An Iranian-born Swedish sculptor and former communist portrait painter drives through an endless plane stretched between the desolate and ancient walls of prehistoric Lake Bonneville, each mile rebounding on itself, mirages echoing off of each other and extending the straight highway line into the fractal heavens of dry heat. His mind hums along to “a hymn to our universe, whose glory and dimension is beyond all myth and imagination.” The waves of antimemory fluids flood and recede. Truth is left behind as the currents of mixed realities intertwine among the serendipitous salt flats. Season’s fold into geology’s creases and the concrete leaves of the tree of life settle in silt. “And it came to pass after I beheld a tree, whose fruit was desirable to make one happy... And I beheld a rod of iron, and it extended along the bank of the river, and led to the tree by which I stood. And I also beheld a strait and narrow path, which came along by the rod of iron, even to the tree by which I stood; and it also led by the head of the fountain, unto a large and spacious field, as if it had been a world.” (Book of Mormon, 1 Nephi 8:10,19-20) “And now, in that rise of masonry to which his eyes had been so irresistibly drawn, there appeared the outline of a titanic arch not unlike that which he thought he had glimpsed so long ago in that cave within a cave, on the far, unreal surface of the three-dimensional earth.” (H.P. Lovecraft, Through the Gates of the Silver Key) Now oftentimes mistaken for a poorly disguised cell service tower or an homage to Mormon scripture, Momen’s Tree of Utah marks a rift between nature, technology, spirit, and time that emits sufficient energy to cause highway hazards and vehement online sightseeing reviews. Salt, mud, bones, street signs, refuse, and Amazon Prime trailers are the holy site’s most frequent visitors. Disparate realities of devotion to ritual and practice converge in moiré patterns of confusion. — Ben Sang a narrative sown in lines of computational algorithms, leaks out of the mail slot. flattening out, like the restless cleaner crushing down their Amazon Fulfillment packaging, crumbling the boxes into perfect ciphers, rituals of consumption. segmented. a flushing out, a ringing dry, a stripping away, and what is left? a perfect transparency. the bliss of exposure. Amazon gazes, looking me in the subconscious face, that stoic lizard face, its naked nervous system exposed like unearthed roots. The loss of the self (and with it the other) and the accumulation of history (or what seems like the accumulation of the self, or simulacrums of the self as represented by the lacks, and all those brown boxes neatly labeled as a representation of history, a circle, an augmented history, that results in the loss of biography and autobiography, and is replaced with, A linked web, a seed bank or a feeding trough? the accumulation of data as history as the self? who does Amazon think i am? and the agony of excess, result in the emancipation of life and leaves only a kinetic energy, a motion-subject continually propelled forward. never far past the surface, a heavily electric peripheral. consumptive days, relief sex. there is no self left, but rather, the result of a willing schism, a splitting into two, one: the motion- subject (the kinetic and spiritless energy); two: the nausea of the present and with it the congealed lump of lacks manifested both with and without consent. a coercion of memory and taste, a meshing of viscera and algorithm. are you there? waking to find i have fallen asleep against a wrinkled fabric surface, the topography of which now simulated in impressions upon my face. it is a Tuesday night, the Tuesday night of the eternal workweek.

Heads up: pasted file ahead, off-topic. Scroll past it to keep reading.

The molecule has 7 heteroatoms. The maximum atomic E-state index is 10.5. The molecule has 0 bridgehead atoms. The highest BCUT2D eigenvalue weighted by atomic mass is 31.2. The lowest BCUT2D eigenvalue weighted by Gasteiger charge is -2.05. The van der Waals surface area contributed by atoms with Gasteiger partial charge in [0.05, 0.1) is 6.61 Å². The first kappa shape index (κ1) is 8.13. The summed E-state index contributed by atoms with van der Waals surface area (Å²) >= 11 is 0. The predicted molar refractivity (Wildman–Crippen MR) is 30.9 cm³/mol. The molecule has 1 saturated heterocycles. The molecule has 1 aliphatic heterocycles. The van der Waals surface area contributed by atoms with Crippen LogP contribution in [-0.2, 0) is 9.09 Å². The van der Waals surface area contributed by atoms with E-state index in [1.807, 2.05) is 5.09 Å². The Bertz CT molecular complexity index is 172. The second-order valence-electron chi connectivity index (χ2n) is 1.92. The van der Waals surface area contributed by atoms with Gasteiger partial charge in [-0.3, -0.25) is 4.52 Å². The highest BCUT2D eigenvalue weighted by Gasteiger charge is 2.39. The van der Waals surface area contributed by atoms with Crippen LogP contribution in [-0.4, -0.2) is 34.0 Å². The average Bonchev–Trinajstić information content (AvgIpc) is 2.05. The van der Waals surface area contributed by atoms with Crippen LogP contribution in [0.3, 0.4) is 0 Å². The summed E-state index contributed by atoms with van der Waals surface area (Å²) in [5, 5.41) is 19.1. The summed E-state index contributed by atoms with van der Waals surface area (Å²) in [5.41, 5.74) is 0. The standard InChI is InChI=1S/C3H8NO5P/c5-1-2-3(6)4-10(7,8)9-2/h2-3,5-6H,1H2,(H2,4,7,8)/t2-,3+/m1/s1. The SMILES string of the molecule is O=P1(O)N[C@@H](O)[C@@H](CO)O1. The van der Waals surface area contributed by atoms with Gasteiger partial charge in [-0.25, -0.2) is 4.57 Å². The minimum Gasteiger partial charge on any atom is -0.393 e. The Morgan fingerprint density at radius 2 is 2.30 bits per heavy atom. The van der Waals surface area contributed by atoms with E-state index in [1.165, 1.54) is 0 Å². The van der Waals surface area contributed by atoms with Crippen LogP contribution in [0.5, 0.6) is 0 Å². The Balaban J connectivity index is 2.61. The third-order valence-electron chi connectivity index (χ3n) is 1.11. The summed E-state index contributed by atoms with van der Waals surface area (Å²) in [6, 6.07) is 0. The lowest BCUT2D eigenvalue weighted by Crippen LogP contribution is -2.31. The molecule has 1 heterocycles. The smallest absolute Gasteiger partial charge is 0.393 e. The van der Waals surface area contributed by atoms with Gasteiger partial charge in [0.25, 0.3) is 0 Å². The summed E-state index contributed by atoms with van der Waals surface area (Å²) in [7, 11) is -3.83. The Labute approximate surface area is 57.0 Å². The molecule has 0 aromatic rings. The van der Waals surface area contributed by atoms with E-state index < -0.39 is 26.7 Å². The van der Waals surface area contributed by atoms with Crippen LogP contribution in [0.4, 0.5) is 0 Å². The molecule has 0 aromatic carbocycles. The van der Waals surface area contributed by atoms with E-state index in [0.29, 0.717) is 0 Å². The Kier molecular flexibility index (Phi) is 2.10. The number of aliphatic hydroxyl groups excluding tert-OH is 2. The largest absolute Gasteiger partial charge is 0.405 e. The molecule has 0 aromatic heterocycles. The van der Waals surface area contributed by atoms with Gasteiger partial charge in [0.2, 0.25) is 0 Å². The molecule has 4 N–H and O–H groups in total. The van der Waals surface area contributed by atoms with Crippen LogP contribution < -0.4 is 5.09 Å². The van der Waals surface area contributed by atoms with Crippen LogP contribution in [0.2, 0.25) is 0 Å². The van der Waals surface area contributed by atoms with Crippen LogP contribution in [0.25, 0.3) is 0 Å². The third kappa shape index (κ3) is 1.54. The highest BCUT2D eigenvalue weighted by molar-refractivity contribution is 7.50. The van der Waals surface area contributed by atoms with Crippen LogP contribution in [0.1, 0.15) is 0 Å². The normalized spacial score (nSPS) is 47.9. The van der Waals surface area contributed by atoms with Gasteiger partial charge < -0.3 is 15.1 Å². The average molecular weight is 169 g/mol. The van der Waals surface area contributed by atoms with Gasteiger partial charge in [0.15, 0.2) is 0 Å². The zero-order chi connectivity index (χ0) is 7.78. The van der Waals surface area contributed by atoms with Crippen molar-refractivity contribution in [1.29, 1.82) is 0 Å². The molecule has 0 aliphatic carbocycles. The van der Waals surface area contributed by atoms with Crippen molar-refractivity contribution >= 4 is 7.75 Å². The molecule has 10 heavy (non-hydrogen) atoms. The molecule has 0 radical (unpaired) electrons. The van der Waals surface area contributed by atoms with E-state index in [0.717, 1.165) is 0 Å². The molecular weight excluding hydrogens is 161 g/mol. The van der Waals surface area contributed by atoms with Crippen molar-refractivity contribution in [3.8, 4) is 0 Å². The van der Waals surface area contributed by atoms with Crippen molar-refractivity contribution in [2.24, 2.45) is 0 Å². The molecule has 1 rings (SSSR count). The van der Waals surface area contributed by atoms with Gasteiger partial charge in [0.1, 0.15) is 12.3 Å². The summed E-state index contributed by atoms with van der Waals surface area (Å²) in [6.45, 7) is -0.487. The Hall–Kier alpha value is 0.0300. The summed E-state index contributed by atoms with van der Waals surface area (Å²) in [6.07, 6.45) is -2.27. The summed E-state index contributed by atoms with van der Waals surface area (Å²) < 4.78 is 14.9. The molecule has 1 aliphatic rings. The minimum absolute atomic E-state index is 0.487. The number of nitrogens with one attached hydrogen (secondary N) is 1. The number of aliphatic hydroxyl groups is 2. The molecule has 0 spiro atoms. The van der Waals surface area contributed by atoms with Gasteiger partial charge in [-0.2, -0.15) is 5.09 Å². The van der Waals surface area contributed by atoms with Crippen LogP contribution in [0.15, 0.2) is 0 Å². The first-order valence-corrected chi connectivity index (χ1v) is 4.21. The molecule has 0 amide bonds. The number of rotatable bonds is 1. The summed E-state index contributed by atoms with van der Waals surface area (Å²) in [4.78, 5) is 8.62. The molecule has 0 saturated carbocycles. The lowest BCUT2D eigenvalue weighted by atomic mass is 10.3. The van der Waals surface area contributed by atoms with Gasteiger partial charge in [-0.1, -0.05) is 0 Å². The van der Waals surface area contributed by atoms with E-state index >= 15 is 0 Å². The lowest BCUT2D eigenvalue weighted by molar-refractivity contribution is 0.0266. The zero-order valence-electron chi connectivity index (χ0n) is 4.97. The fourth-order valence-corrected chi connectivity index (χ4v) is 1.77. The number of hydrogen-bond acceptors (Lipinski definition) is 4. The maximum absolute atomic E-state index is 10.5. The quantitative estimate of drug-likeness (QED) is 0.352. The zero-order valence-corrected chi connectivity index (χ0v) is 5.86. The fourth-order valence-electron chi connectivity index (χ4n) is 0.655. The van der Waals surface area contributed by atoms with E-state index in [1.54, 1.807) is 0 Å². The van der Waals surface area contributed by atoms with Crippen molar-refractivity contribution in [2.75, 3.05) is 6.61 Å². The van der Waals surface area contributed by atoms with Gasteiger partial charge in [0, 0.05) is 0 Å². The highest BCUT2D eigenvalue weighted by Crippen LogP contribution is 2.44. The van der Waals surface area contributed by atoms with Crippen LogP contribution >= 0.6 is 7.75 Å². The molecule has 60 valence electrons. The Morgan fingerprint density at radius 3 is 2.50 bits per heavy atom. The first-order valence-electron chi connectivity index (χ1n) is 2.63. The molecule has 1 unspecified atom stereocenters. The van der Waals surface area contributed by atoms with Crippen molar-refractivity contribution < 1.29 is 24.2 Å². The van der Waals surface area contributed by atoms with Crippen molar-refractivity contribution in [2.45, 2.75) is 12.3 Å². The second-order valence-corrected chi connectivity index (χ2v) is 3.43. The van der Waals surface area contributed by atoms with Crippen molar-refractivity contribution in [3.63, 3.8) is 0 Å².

— Ian Bruner